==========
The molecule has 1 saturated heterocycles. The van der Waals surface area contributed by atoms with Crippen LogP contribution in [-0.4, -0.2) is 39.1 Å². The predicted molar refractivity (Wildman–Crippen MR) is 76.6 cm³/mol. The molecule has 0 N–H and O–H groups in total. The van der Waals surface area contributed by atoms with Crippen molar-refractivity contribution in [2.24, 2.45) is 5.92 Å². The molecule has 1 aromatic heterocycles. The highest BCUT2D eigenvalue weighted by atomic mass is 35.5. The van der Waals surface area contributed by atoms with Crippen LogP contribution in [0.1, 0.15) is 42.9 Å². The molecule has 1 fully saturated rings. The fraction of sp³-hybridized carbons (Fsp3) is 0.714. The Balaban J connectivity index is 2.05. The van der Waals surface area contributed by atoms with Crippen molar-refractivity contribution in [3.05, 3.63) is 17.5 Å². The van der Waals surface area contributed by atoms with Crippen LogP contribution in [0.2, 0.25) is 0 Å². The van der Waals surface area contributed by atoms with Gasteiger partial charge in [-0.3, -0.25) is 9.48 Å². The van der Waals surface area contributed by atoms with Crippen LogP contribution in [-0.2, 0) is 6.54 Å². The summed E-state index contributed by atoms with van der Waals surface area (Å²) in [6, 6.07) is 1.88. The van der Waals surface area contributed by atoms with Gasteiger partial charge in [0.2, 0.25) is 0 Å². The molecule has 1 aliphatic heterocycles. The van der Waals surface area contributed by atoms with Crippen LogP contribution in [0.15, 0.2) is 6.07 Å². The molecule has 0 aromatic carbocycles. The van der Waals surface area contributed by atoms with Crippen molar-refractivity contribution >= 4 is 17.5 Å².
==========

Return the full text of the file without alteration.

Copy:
The molecule has 1 saturated heterocycles. The van der Waals surface area contributed by atoms with Crippen LogP contribution in [-0.4, -0.2) is 39.1 Å². The predicted molar refractivity (Wildman–Crippen MR) is 76.6 cm³/mol. The molecule has 0 N–H and O–H groups in total. The van der Waals surface area contributed by atoms with Crippen molar-refractivity contribution in [2.24, 2.45) is 5.92 Å². The molecule has 1 aromatic heterocycles. The highest BCUT2D eigenvalue weighted by atomic mass is 35.5. The van der Waals surface area contributed by atoms with Crippen LogP contribution in [0.1, 0.15) is 42.9 Å². The molecule has 1 fully saturated rings. The fraction of sp³-hybridized carbons (Fsp3) is 0.714. The Balaban J connectivity index is 2.05. The van der Waals surface area contributed by atoms with Crippen molar-refractivity contribution in [3.05, 3.63) is 17.5 Å². The van der Waals surface area contributed by atoms with Crippen LogP contribution in [0.2, 0.25) is 0 Å². The van der Waals surface area contributed by atoms with Gasteiger partial charge in [-0.3, -0.25) is 9.48 Å². The van der Waals surface area contributed by atoms with Crippen LogP contribution in [-0.2, 0) is 6.54 Å². The summed E-state index contributed by atoms with van der Waals surface area (Å²) in [6, 6.07) is 1.88. The van der Waals surface area contributed by atoms with Gasteiger partial charge in [0.2, 0.25) is 0 Å². The molecule has 1 aliphatic heterocycles. The van der Waals surface area contributed by atoms with Crippen LogP contribution in [0.15, 0.2) is 6.07 Å². The molecule has 0 aromatic carbocycles. The van der Waals surface area contributed by atoms with Crippen molar-refractivity contribution >= 4 is 17.5 Å².